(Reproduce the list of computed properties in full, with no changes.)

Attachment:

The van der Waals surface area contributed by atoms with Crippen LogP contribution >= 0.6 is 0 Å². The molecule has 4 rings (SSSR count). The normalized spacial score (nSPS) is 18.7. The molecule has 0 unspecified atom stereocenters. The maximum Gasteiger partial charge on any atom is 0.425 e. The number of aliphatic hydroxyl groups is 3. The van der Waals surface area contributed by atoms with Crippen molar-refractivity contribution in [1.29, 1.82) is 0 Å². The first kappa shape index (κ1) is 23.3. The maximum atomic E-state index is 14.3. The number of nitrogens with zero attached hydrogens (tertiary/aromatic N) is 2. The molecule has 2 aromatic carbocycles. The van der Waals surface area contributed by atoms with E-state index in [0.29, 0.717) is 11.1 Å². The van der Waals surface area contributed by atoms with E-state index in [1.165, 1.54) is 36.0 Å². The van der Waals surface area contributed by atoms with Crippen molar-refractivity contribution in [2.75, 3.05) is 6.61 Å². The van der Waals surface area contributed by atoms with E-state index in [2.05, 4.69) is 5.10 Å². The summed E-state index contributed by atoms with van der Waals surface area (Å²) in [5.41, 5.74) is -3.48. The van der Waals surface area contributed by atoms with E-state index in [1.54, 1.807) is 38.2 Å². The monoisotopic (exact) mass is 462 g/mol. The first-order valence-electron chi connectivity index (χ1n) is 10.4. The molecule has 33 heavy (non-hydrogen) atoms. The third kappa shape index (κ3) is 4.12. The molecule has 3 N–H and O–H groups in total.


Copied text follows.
The van der Waals surface area contributed by atoms with Crippen LogP contribution >= 0.6 is 0 Å². The molecule has 4 rings (SSSR count). The normalized spacial score (nSPS) is 18.7. The molecule has 0 unspecified atom stereocenters. The maximum Gasteiger partial charge on any atom is 0.425 e. The number of aliphatic hydroxyl groups is 3. The van der Waals surface area contributed by atoms with Crippen molar-refractivity contribution in [1.29, 1.82) is 0 Å². The first kappa shape index (κ1) is 23.3. The maximum atomic E-state index is 14.3. The number of nitrogens with zero attached hydrogens (tertiary/aromatic N) is 2. The molecule has 2 aromatic carbocycles. The van der Waals surface area contributed by atoms with E-state index in [0.29, 0.717) is 11.1 Å². The van der Waals surface area contributed by atoms with E-state index in [1.165, 1.54) is 36.0 Å². The van der Waals surface area contributed by atoms with Crippen molar-refractivity contribution in [2.75, 3.05) is 6.61 Å². The van der Waals surface area contributed by atoms with E-state index in [2.05, 4.69) is 5.10 Å². The summed E-state index contributed by atoms with van der Waals surface area (Å²) in [5.41, 5.74) is -3.48. The van der Waals surface area contributed by atoms with E-state index in [1.54, 1.807) is 38.2 Å². The monoisotopic (exact) mass is 462 g/mol. The first-order valence-electron chi connectivity index (χ1n) is 10.4. The molecule has 33 heavy (non-hydrogen) atoms. The third kappa shape index (κ3) is 4.12. The molecule has 3 N–H and O–H groups in total.